Карл Адреас Кофод. Датский Соратник Столыпина

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Karl Andreas Kofod. Danish Companion of Stolypin

The father of Karl Andreas Kofod (1855–1948) was a large Danish landowner, and therefore from childhood he studied agriculture in practice. After school and the agricultural academy, Kofod decided to move to Russia, where he soon got a job as a manager of a large estate.
Gradually, Kofod began to study the so-called agrarian question, which at the turn of the 19th and 20th centuries was understood as a number of problems. Among them was the landlessness of some of the peasants, caused by the rapid growth of the rural population, the reluctance of the peasants to recognize the landowners’ right to land, as well as stripedness — the arrangement of plots of one owner interspersed with others. In the 1890s, Kofod took Russian citizenship and married.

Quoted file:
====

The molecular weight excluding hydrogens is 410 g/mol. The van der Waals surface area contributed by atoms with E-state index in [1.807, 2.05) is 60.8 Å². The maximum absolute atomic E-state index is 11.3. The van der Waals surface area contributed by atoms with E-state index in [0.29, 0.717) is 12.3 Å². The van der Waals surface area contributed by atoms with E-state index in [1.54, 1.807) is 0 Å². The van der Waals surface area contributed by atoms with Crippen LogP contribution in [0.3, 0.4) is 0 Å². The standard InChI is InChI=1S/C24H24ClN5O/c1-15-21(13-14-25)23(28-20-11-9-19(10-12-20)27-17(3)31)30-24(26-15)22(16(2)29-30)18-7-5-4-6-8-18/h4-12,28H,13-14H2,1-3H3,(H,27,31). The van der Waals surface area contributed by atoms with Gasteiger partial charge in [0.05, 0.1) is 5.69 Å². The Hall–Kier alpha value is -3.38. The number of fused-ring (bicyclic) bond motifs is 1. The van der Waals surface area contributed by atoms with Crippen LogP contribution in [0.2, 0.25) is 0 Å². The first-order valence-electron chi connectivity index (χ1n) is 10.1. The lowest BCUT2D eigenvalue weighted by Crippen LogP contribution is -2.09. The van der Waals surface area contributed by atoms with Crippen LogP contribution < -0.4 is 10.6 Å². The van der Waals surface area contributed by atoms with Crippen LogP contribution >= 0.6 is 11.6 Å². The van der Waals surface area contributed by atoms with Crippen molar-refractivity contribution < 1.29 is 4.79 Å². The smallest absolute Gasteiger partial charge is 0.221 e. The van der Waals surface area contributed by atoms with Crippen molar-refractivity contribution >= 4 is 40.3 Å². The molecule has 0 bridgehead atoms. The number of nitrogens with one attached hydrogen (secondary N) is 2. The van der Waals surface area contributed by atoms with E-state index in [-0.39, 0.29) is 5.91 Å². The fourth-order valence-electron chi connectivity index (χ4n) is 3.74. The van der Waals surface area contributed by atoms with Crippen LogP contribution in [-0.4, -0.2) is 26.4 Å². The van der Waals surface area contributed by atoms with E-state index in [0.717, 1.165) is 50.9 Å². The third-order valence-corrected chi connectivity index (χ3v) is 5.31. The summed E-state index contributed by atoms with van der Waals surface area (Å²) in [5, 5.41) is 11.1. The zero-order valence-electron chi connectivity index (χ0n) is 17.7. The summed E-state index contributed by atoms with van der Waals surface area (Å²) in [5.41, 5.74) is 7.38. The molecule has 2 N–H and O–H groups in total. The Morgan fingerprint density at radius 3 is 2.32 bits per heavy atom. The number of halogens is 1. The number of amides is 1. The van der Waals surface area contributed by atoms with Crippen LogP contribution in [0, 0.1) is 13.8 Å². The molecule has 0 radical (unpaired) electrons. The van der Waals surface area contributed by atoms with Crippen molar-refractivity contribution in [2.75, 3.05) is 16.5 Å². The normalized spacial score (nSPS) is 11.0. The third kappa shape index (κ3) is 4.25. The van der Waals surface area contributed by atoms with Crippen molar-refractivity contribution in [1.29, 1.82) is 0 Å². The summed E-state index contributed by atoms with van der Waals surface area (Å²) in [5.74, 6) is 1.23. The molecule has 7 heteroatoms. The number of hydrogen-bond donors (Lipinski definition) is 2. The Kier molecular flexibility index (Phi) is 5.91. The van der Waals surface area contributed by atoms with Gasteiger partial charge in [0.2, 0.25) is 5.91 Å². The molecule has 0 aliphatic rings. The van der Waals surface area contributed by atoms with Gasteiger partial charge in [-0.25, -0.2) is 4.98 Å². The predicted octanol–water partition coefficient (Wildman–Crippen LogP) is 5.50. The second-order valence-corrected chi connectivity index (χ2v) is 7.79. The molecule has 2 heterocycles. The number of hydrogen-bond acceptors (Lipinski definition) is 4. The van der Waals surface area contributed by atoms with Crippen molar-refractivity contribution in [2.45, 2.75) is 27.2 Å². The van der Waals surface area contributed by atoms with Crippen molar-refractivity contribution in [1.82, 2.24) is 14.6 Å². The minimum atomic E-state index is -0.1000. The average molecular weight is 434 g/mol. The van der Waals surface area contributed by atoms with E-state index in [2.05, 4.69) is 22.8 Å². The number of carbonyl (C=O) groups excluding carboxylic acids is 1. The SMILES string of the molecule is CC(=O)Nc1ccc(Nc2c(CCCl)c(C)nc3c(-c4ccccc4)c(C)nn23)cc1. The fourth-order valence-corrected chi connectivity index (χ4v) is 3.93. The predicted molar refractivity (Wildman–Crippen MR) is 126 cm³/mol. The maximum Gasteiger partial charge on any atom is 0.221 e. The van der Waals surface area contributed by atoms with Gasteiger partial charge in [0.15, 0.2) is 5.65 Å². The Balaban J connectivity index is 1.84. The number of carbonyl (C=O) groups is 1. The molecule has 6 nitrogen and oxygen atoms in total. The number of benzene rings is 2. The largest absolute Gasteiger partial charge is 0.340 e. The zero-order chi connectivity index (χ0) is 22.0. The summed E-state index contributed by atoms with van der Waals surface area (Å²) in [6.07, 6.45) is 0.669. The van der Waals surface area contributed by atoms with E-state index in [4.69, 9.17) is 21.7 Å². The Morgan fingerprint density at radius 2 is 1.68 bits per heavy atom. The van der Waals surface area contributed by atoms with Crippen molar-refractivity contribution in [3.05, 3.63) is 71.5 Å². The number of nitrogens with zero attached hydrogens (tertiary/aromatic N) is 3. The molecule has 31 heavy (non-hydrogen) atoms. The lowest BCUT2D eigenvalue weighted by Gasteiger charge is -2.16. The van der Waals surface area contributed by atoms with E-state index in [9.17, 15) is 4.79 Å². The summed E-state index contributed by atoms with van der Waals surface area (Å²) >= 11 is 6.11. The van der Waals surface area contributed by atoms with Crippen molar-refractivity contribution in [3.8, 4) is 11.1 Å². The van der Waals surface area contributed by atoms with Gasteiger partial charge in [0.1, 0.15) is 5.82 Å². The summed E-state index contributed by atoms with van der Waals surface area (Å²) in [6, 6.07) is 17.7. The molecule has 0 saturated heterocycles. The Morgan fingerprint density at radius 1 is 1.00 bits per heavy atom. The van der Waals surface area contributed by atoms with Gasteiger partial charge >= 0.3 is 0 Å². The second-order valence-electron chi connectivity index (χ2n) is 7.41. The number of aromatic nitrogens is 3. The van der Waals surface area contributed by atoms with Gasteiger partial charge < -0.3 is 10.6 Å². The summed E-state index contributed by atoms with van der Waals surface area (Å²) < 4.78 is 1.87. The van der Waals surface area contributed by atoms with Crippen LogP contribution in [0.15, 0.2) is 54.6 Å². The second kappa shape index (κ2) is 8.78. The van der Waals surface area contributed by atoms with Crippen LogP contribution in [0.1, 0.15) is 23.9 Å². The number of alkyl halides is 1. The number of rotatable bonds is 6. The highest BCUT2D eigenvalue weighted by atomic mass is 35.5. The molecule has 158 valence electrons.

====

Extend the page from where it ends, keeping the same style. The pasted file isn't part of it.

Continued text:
Kofod’s work attracted the attention of the Zemsky Department of the Ministry of Internal Affairs. In 1905, on a ministerial assignment, he went on a long European business trip to study the practice of allotment of land. After that, Kofod took a direct part in the preparation of the Stolypin agrarian reform, the main goal of which was to transfer land rights to the peasants. After the 1917 revolution, Kofod, having returned to Danish citizenship, worked in the USSR as an attaché of the Danish embassy. It is known that he was extremely negative about the dispossession of kulaks — and this is partly why the Soviet authorities insisted that he leave the USSR. In 1931, Kofod left the country and never returned.